Since remote work is here to stay, it’s critical to have a secure home network, adhere to cybersecurity best practices, and take the necessary safety measures. These ten cybersecurity suggestions for home-based workers explain how to protect your equipment and data against scammers, hackers, and other bad actors. This advice can be helpful whether you’re an employee who works remotely for your company or a business owner who wants to ensure that your staff members are secure.

  1. Employees may occasionally need to utilize their own devices for work. And in some of the organizations, a practice known as BYOD (bring your own device) permits employees to use their own devices for work (BYOD). Employees may have security patches in their systems, which can draw cyber attackers, thus this could also be risky. In the end, it is still better to use a different device for leisure and from work.
  2. You may significantly lower the risk of a virus infecting your equipment by installing security software, such as antivirus software, on your personal devices. Regular updates from the top antivirus programs ensure that you are shielded from the most recent dangers. However, reliable security software also has additional advantages. For instance, by offering network protection, it can assist in defending your devices from phishing attempts and tech support frauds.
  3. Ensure that the operating system and application updates on your devices are current. These nearly usually include security upgrades.
  4. Get rid of fake browser add-ons, which are frequently used for online shopping since they can download malware or steal data.
  5. Make sure to backup all of your critical work documents, research, data, and files. You don’t want the report you’ve been working on for months to be destroyed by virus on your home laptop. Making backups of your work and uploading them to one of the several businesses that offer cloud storage is a wise decision. You might even get access to a company-wide cloud backup site using your employer’s technology.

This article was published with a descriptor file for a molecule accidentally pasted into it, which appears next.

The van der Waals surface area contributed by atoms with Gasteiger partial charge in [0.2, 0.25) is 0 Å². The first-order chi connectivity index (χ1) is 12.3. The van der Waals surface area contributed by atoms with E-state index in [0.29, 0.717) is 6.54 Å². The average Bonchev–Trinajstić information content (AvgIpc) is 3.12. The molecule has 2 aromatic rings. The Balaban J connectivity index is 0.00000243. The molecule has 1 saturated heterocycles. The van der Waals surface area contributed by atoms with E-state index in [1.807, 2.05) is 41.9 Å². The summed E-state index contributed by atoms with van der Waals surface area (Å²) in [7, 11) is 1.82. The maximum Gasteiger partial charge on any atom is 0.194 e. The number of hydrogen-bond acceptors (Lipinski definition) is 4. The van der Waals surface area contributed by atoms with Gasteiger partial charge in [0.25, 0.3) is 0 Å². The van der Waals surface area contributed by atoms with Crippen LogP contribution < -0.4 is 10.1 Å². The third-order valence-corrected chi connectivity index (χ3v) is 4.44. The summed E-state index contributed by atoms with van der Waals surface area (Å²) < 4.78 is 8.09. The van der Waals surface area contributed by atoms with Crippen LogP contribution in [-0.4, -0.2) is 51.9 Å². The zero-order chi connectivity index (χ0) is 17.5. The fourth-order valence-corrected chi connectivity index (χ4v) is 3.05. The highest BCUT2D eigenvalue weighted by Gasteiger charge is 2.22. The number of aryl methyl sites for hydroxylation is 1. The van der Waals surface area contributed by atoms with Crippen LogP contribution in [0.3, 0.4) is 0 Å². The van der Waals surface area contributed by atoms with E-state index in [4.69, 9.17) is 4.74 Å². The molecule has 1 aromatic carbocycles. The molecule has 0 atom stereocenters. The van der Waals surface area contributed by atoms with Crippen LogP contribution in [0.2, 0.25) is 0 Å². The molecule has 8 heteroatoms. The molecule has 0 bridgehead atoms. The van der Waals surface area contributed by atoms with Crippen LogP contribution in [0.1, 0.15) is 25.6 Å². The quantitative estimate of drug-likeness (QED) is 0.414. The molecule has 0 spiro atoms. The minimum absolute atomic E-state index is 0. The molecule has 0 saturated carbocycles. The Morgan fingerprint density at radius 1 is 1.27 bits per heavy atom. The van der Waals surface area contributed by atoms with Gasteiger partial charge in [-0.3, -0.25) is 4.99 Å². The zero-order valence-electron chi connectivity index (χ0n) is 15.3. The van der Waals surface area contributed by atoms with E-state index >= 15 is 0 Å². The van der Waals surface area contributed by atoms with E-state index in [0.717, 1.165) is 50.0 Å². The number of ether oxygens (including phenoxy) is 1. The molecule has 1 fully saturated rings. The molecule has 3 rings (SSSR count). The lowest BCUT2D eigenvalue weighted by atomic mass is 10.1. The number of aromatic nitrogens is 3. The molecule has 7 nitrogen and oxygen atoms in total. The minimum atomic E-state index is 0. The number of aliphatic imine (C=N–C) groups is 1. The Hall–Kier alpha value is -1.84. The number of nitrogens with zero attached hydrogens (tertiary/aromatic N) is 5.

6. Employees who operate remotely must have access to a secure network. However, there may be situations where they must utilize public WiFi while traveling for work. Utilizing a VPN may be the best choice in this situation. A distant worker can encrypt the web connection using a VPN with an unidentified network to guarantee data protection. Employees can then be guaranteed to safeguard the confidentiality of their laptops from any nefarious actions. The privacy of a VPN user cannot be threatened by anyone, not even the Internet service provider.
  7. Have a list of IT contacts that each employee is familiar with, along with their office hours, so they may call in case of an emergency. It is preferable to learn of a potential breach right away rather than the following morning.
  8. Targeted phishing attempts have become more common as the number of gig economy employees working remotely from home has increased. Such workers are prey to con artists. Additionally, as WFH cultures spread throughout many organizations, their personnel may become easy pickings for con artists. While employers must educate their staff on how to recognize any phishing traps or con games that pose a risk to their company’s data.
  9. You must adjust your routine when working from home. A part of that is making sure you’re secure online. But it also entails planning your day to be productive and staying in touch with your colleagues. If you’re accustomed to wishing your coworkers a good morning in the morning, you may think about doing so via email or a chat platform instead.
  10. Even from people you know, be wary of odd requests such as those to submit a wire transfer. There have been numerous examples of phishing emails that purport to be from company executives or other individuals but are not. Call the requestor and inquire about the authenticity of the email if it sounds odd or out of character (for example, “I’ve been here for three years and have never received an email from the CEO, but I did today”).

By implementing these suggestions, you can operate remotely during these challenging times without worrying about the security of your company’s and your personal data. Be cautious.